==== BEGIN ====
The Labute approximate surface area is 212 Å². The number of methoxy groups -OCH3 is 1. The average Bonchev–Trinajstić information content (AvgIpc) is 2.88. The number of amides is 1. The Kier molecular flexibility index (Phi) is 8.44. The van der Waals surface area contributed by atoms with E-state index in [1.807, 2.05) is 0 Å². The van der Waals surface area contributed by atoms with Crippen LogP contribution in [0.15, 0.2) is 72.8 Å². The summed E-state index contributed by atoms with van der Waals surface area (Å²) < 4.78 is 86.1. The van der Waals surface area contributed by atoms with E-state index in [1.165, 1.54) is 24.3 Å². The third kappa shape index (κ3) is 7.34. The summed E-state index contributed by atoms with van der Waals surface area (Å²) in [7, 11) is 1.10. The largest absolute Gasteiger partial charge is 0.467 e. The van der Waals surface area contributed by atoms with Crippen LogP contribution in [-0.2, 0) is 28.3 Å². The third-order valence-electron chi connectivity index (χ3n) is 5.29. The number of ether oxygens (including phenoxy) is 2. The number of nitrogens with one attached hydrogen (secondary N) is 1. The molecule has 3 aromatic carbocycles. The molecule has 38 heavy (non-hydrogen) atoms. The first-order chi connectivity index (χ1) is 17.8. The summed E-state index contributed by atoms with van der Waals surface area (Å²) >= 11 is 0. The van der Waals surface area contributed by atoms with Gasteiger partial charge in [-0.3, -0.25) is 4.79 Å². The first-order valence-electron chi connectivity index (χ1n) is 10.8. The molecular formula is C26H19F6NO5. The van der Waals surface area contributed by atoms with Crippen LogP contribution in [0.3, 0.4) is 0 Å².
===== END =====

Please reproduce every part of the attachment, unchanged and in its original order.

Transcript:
The Labute approximate surface area is 212 Å². The number of methoxy groups -OCH3 is 1. The average Bonchev–Trinajstić information content (AvgIpc) is 2.88. The number of amides is 1. The Kier molecular flexibility index (Phi) is 8.44. The van der Waals surface area contributed by atoms with E-state index in [1.807, 2.05) is 0 Å². The van der Waals surface area contributed by atoms with Crippen LogP contribution in [0.15, 0.2) is 72.8 Å². The summed E-state index contributed by atoms with van der Waals surface area (Å²) < 4.78 is 86.1. The van der Waals surface area contributed by atoms with E-state index in [1.165, 1.54) is 24.3 Å². The third kappa shape index (κ3) is 7.34. The summed E-state index contributed by atoms with van der Waals surface area (Å²) in [7, 11) is 1.10. The largest absolute Gasteiger partial charge is 0.467 e. The van der Waals surface area contributed by atoms with Crippen LogP contribution in [-0.2, 0) is 28.3 Å². The third-order valence-electron chi connectivity index (χ3n) is 5.29. The number of ether oxygens (including phenoxy) is 2. The number of nitrogens with one attached hydrogen (secondary N) is 1. The molecule has 3 aromatic carbocycles. The molecule has 38 heavy (non-hydrogen) atoms. The first-order chi connectivity index (χ1) is 17.8. The summed E-state index contributed by atoms with van der Waals surface area (Å²) >= 11 is 0. The van der Waals surface area contributed by atoms with Gasteiger partial charge in [-0.3, -0.25) is 4.79 Å². The first-order valence-electron chi connectivity index (χ1n) is 10.8. The molecular formula is C26H19F6NO5. The van der Waals surface area contributed by atoms with Crippen LogP contribution in [0.3, 0.4) is 0 Å².